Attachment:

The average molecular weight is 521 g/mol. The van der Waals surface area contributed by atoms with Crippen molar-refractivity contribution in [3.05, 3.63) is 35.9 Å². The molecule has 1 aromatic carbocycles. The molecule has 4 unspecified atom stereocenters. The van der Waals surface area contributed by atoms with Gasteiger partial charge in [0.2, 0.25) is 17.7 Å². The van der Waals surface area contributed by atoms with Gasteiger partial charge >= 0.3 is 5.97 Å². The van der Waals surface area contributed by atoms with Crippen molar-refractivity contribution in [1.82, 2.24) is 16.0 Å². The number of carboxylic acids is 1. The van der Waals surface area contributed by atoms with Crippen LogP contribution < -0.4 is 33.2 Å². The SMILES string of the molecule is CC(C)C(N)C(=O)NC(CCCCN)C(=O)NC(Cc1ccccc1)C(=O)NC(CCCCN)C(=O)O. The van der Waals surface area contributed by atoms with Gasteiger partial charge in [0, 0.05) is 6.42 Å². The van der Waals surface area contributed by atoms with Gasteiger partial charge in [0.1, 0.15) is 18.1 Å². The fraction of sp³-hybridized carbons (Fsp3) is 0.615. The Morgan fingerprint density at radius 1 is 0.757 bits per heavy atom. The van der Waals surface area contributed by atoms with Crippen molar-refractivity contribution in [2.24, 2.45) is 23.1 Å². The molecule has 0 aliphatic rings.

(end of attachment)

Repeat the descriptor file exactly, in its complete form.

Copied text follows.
The average molecular weight is 521 g/mol. The van der Waals surface area contributed by atoms with Crippen molar-refractivity contribution in [3.05, 3.63) is 35.9 Å². The molecule has 1 aromatic carbocycles. The molecule has 4 unspecified atom stereocenters. The van der Waals surface area contributed by atoms with Gasteiger partial charge in [0.2, 0.25) is 17.7 Å². The van der Waals surface area contributed by atoms with Gasteiger partial charge >= 0.3 is 5.97 Å². The van der Waals surface area contributed by atoms with Crippen molar-refractivity contribution in [1.82, 2.24) is 16.0 Å². The number of carboxylic acids is 1. The van der Waals surface area contributed by atoms with Crippen LogP contribution < -0.4 is 33.2 Å². The SMILES string of the molecule is CC(C)C(N)C(=O)NC(CCCCN)C(=O)NC(Cc1ccccc1)C(=O)NC(CCCCN)C(=O)O. The van der Waals surface area contributed by atoms with Gasteiger partial charge in [0, 0.05) is 6.42 Å². The van der Waals surface area contributed by atoms with Gasteiger partial charge in [0.1, 0.15) is 18.1 Å². The fraction of sp³-hybridized carbons (Fsp3) is 0.615. The Morgan fingerprint density at radius 1 is 0.757 bits per heavy atom. The van der Waals surface area contributed by atoms with Crippen molar-refractivity contribution in [2.24, 2.45) is 23.1 Å². The molecule has 0 aliphatic rings.